Habits That Get Employees Promoted

Robin Schwartz

Habits That Get Employees Promoted

Being promoted is the goal of many workers trying to advance in a company. Sometimes, more money is the goal. Maybe it’s the chance to manage a team. The opportunity to be promoted is usually sought after by more than one employee.

How do you set yourself apart from the colleague next to you as someone who is worthy of the promotion? Whether a promotional opportunity is coming up or years away, practicing the habits leadership wants to see can give you an edge over others.

Setting Career Goals

Ask yourself “Where do I want to be in 2, 3 or 5 years?” By developing a timeline that works for you, you can begin setting career goals.

Decide where you want to be at a specific point in your career. This will allow you to pursue any training opportunities that you need to get there. This can also include more education or certifications.

In addition to setting future career goals, be in the habit of setting SMART goals every year. SMART goals are

  • Specific
  • Measureable
  • Achievable
  • Relevant and
  • Time

These bound goals that will allow you to focus your efforts and clarify what you want to achieve in your job. Having SMART goals to weigh your achievements against at the end of the year. This will keep you on track for the next step in your career.

Seeking Out Learning Opportunities

Organizational leadership likes employees who have a desire to continue learning. Take advantage of in-house training or mentor programs if they are available to you. If they aren’t, talk with your supervisor about external learning opportunities that the company might have.

Maybe your organization is short on internal learning opportunities. Maybe your company doesn’t have the budget to pay for external seminars, certifications or memberships. If this is the case, take it upon yourself to continue learning.

Sign up for free webinars and attend professional networking events when possible. To be sure your efforts aren’t ignored, speak up when it’s appropriate.

Example:
You might have the chance to tell co-workers about an interesting industry related book you read. Tell your manager about a free webinar event you found. Being vocal about the learning opportunities outside the organization will help show your dedication to the leaders within your company.

Taking Charge

It isn’t necessary to rely on a job title to take a leadership role within your organization or team. Companies want to promote those who they know can lead, inspire and engage team members. Even if your current job does not require it, take the chance to lead projects or groups when you can.

When there is a new project starting, let your manager know you are interested in leading the team. Even serving as the point person. Taking initiative for more responsibility will show your employer that you are ready for a promotion.

No matter your personality, get in to the habit of being someone who steps up and takes charge when needed. When the timing is right, those traits will be highly valued.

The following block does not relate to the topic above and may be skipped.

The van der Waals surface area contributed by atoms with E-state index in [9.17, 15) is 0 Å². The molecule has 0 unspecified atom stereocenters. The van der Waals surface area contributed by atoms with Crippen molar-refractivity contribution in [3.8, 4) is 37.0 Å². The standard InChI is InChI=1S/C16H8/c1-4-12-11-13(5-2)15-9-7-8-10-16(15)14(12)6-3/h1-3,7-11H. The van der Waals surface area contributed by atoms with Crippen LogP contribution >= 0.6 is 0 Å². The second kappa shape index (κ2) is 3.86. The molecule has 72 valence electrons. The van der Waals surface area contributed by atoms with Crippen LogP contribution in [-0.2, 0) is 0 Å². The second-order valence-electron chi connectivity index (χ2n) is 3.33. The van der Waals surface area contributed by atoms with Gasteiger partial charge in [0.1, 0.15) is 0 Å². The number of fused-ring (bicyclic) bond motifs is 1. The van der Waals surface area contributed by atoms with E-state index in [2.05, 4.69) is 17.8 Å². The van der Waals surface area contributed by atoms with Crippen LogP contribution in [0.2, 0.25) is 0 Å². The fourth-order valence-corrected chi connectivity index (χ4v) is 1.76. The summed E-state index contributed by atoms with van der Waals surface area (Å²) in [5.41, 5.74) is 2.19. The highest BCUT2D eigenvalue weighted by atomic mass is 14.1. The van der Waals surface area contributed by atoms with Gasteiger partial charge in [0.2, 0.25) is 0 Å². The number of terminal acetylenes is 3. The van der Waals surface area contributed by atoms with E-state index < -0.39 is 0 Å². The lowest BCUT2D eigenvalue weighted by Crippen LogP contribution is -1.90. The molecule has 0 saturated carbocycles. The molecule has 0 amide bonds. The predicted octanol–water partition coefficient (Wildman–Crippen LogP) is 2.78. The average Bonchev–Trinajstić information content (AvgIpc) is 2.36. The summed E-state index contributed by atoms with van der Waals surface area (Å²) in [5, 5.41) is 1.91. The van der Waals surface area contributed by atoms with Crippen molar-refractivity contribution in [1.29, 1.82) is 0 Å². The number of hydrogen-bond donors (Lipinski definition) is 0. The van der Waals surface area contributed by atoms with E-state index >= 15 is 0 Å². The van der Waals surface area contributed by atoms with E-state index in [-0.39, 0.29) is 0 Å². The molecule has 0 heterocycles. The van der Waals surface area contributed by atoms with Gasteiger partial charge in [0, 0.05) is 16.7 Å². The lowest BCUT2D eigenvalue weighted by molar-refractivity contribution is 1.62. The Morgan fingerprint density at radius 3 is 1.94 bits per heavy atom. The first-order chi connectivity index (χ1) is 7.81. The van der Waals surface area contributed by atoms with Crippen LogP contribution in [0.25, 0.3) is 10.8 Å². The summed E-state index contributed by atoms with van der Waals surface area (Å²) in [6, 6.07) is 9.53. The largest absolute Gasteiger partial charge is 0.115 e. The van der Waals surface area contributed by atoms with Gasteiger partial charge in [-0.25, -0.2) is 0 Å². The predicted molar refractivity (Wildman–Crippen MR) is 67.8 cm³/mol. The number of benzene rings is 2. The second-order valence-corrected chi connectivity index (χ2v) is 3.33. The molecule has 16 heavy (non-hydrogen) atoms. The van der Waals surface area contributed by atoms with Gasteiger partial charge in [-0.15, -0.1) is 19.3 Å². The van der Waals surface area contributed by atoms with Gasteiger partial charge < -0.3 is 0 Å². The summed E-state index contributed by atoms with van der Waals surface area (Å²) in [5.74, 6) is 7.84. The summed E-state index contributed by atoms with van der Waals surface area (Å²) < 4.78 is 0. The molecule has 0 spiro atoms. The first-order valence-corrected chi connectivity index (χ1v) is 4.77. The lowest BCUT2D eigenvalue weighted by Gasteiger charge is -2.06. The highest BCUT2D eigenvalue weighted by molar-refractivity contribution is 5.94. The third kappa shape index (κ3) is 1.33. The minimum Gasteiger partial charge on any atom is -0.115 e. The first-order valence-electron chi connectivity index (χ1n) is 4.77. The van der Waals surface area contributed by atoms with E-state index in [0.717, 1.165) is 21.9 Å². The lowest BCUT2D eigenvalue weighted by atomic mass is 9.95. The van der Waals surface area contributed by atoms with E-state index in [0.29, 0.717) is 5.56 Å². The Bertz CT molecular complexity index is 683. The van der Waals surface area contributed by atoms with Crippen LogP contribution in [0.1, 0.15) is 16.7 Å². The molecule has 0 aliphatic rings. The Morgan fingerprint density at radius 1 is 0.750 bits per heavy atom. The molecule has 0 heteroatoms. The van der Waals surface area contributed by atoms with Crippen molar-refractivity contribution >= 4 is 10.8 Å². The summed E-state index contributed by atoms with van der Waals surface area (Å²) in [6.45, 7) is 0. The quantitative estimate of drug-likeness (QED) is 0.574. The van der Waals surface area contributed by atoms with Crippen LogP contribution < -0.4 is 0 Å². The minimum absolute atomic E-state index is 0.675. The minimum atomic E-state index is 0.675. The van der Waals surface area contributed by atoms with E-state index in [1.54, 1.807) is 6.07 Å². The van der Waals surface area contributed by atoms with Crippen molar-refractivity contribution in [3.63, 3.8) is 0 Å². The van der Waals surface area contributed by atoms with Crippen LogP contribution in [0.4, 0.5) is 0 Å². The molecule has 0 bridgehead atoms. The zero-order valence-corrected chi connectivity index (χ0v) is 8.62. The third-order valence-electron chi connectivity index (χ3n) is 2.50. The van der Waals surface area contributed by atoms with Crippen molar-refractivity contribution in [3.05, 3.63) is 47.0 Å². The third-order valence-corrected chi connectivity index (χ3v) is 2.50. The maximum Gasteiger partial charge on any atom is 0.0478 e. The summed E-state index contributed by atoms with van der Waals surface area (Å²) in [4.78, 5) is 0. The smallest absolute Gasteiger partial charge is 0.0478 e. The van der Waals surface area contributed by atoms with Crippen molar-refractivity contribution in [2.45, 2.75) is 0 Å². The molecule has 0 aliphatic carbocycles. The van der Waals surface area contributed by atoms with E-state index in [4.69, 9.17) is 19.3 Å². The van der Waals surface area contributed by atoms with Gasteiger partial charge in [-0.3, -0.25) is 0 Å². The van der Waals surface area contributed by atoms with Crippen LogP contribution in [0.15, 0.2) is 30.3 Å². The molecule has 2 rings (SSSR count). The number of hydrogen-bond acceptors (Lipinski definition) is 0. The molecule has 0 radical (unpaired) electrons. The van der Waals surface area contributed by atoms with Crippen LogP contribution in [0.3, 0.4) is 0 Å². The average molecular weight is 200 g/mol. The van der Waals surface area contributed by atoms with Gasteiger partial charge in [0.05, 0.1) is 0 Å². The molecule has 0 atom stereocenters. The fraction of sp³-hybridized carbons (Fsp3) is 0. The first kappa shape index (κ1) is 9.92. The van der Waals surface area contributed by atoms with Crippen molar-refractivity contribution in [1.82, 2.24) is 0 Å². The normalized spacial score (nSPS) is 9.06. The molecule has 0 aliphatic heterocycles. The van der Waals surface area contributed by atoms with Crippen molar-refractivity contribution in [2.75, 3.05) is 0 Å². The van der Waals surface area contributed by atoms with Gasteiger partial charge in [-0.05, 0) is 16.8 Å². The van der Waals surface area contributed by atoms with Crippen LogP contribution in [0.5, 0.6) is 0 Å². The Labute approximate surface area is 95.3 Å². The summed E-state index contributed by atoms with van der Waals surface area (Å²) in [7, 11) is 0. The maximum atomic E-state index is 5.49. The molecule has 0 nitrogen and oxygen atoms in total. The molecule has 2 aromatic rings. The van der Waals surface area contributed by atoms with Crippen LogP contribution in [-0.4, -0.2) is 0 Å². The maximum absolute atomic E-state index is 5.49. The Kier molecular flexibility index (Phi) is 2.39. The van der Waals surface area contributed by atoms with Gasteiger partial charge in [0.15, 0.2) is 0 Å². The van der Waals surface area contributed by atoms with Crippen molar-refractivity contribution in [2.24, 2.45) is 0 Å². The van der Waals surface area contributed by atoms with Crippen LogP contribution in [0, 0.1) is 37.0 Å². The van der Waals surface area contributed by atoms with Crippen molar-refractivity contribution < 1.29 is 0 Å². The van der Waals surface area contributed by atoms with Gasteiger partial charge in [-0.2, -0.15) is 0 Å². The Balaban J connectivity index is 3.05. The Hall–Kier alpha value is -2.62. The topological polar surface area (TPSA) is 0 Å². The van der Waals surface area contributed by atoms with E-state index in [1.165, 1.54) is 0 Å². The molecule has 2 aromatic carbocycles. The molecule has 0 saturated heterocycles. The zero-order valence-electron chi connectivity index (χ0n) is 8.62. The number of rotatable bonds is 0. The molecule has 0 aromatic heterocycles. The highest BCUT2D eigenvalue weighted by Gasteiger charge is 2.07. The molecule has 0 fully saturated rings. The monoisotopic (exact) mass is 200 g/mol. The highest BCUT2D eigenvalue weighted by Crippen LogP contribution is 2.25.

Being Dependable

Being a dependable employee needs to be a top priority. This includes:

  • Showing up on time
  • Being where you say you will be
  • Not calling out sick regularly
  • Getting your work done in a timely manner

These can go a long way to further your career. Managers are more likely to seek out your skills and assistance with projects or problems. Why? They feel that you can be depended on to do the job right.

Dependability is a habit that needs to be built every day. By managing commitments, proactively communicating and following through with your work, you are showing everyone around you how dependable you are.

Challenging The Norms

Practice being an employee who is invested in making their workplace more functional. Get in the habit of bringing new ideas and recommendations to the table. If these ideas also improve workflow while reducing waste or cost, even better. When the opportunity presents itself to offer your new ideas, don’t hesitate. You are showing leadership that you are invested in not only your growth, but the growth of the company.

Be willing to say what others are not. Sometimes it’s important to challenge the status quo or question company leadership. While it can be awkward, a good company wants their employees to feel empowered enough to disagree sometimes.

If you don’t already exhibit these habits in your daily work, you can easily take the steps to start. These will help in addition to working hard and staying dedicated.

Exhibiting the right traits and habits will prove to your company decision makers that you are ready to take on more responsibility.

About The Author

Robin Schwartz

Robin Schwartz has nearly a decade of experience providing HR expertise to employees and management in higher education. Her broad experience includes benefits, compensation, performance management, employee relations, payroll, talent acquisition and management. She received her masters degree from American Military University and maintains a PHR certification.

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